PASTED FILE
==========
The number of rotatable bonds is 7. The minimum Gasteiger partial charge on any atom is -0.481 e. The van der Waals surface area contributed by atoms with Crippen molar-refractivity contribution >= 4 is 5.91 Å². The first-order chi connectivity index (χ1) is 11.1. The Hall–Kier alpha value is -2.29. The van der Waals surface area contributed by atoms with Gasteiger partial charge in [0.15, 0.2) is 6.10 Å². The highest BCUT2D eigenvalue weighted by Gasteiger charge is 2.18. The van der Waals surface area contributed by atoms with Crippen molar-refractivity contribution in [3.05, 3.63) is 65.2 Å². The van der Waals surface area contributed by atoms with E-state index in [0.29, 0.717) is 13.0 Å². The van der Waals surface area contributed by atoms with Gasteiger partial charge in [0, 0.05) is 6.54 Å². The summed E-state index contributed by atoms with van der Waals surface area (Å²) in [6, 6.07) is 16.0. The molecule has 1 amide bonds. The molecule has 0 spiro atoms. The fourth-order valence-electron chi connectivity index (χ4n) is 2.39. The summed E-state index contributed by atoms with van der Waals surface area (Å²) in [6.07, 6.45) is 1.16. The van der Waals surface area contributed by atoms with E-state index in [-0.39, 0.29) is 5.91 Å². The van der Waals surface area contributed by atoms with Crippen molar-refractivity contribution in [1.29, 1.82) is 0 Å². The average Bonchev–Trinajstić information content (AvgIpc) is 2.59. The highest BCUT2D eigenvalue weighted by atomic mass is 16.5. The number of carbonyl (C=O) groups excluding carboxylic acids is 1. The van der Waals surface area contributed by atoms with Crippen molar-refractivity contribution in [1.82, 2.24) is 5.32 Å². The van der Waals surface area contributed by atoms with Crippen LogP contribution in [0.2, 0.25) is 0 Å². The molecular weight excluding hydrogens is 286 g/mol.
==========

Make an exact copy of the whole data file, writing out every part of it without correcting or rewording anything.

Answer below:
The number of rotatable bonds is 7. The minimum Gasteiger partial charge on any atom is -0.481 e. The van der Waals surface area contributed by atoms with Crippen molar-refractivity contribution >= 4 is 5.91 Å². The first-order chi connectivity index (χ1) is 11.1. The Hall–Kier alpha value is -2.29. The van der Waals surface area contributed by atoms with Gasteiger partial charge in [0.15, 0.2) is 6.10 Å². The highest BCUT2D eigenvalue weighted by Gasteiger charge is 2.18. The van der Waals surface area contributed by atoms with Crippen molar-refractivity contribution in [3.05, 3.63) is 65.2 Å². The van der Waals surface area contributed by atoms with E-state index in [0.29, 0.717) is 13.0 Å². The van der Waals surface area contributed by atoms with Gasteiger partial charge in [0, 0.05) is 6.54 Å². The summed E-state index contributed by atoms with van der Waals surface area (Å²) in [6, 6.07) is 16.0. The molecule has 1 amide bonds. The molecule has 0 spiro atoms. The fourth-order valence-electron chi connectivity index (χ4n) is 2.39. The summed E-state index contributed by atoms with van der Waals surface area (Å²) in [6.07, 6.45) is 1.16. The van der Waals surface area contributed by atoms with E-state index in [-0.39, 0.29) is 5.91 Å². The van der Waals surface area contributed by atoms with Crippen molar-refractivity contribution in [1.29, 1.82) is 0 Å². The average Bonchev–Trinajstić information content (AvgIpc) is 2.59. The highest BCUT2D eigenvalue weighted by atomic mass is 16.5. The number of carbonyl (C=O) groups excluding carboxylic acids is 1. The van der Waals surface area contributed by atoms with Crippen molar-refractivity contribution in [1.82, 2.24) is 5.32 Å². The van der Waals surface area contributed by atoms with Crippen LogP contribution in [0.2, 0.25) is 0 Å². The molecular weight excluding hydrogens is 286 g/mol.